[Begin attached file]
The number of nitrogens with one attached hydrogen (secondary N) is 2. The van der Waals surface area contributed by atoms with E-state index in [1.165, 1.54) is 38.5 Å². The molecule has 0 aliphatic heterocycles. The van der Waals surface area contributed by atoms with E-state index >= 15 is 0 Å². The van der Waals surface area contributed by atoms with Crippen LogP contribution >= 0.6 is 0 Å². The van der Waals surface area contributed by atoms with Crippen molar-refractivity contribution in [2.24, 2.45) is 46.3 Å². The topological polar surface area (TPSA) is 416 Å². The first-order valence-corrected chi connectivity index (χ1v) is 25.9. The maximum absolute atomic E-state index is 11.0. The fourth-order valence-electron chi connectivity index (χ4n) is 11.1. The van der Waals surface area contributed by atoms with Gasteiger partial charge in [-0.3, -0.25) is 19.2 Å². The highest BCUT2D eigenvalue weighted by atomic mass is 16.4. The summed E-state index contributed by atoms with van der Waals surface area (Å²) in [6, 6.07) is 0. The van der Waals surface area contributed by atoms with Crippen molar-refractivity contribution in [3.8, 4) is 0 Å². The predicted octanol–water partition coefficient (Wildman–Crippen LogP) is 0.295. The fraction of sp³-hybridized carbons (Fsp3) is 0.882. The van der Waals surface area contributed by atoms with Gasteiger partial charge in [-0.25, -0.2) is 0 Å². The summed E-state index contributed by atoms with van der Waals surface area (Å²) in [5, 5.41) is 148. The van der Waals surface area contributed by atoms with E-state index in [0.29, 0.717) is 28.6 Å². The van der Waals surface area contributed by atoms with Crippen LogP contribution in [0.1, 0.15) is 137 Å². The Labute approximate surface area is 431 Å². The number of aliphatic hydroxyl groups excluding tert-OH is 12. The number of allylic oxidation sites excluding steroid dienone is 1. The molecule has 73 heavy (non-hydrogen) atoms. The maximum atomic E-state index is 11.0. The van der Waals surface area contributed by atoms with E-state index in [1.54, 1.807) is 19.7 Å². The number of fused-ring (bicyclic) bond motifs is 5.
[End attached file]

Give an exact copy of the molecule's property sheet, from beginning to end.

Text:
The number of nitrogens with one attached hydrogen (secondary N) is 2. The van der Waals surface area contributed by atoms with E-state index in [1.165, 1.54) is 38.5 Å². The molecule has 0 aliphatic heterocycles. The van der Waals surface area contributed by atoms with E-state index >= 15 is 0 Å². The van der Waals surface area contributed by atoms with Crippen LogP contribution >= 0.6 is 0 Å². The van der Waals surface area contributed by atoms with Crippen molar-refractivity contribution in [2.24, 2.45) is 46.3 Å². The topological polar surface area (TPSA) is 416 Å². The first-order valence-corrected chi connectivity index (χ1v) is 25.9. The maximum absolute atomic E-state index is 11.0. The fourth-order valence-electron chi connectivity index (χ4n) is 11.1. The van der Waals surface area contributed by atoms with Gasteiger partial charge in [-0.3, -0.25) is 19.2 Å². The highest BCUT2D eigenvalue weighted by atomic mass is 16.4. The summed E-state index contributed by atoms with van der Waals surface area (Å²) in [6, 6.07) is 0. The van der Waals surface area contributed by atoms with Crippen molar-refractivity contribution in [3.8, 4) is 0 Å². The predicted octanol–water partition coefficient (Wildman–Crippen LogP) is 0.295. The fraction of sp³-hybridized carbons (Fsp3) is 0.882. The van der Waals surface area contributed by atoms with Gasteiger partial charge in [-0.25, -0.2) is 0 Å². The summed E-state index contributed by atoms with van der Waals surface area (Å²) in [5, 5.41) is 148. The van der Waals surface area contributed by atoms with E-state index in [0.29, 0.717) is 28.6 Å². The van der Waals surface area contributed by atoms with Crippen LogP contribution in [0.1, 0.15) is 137 Å². The Labute approximate surface area is 431 Å². The number of aliphatic hydroxyl groups excluding tert-OH is 12. The number of allylic oxidation sites excluding steroid dienone is 1. The molecule has 73 heavy (non-hydrogen) atoms. The maximum atomic E-state index is 11.0. The van der Waals surface area contributed by atoms with E-state index in [1.54, 1.807) is 19.7 Å². The number of fused-ring (bicyclic) bond motifs is 5.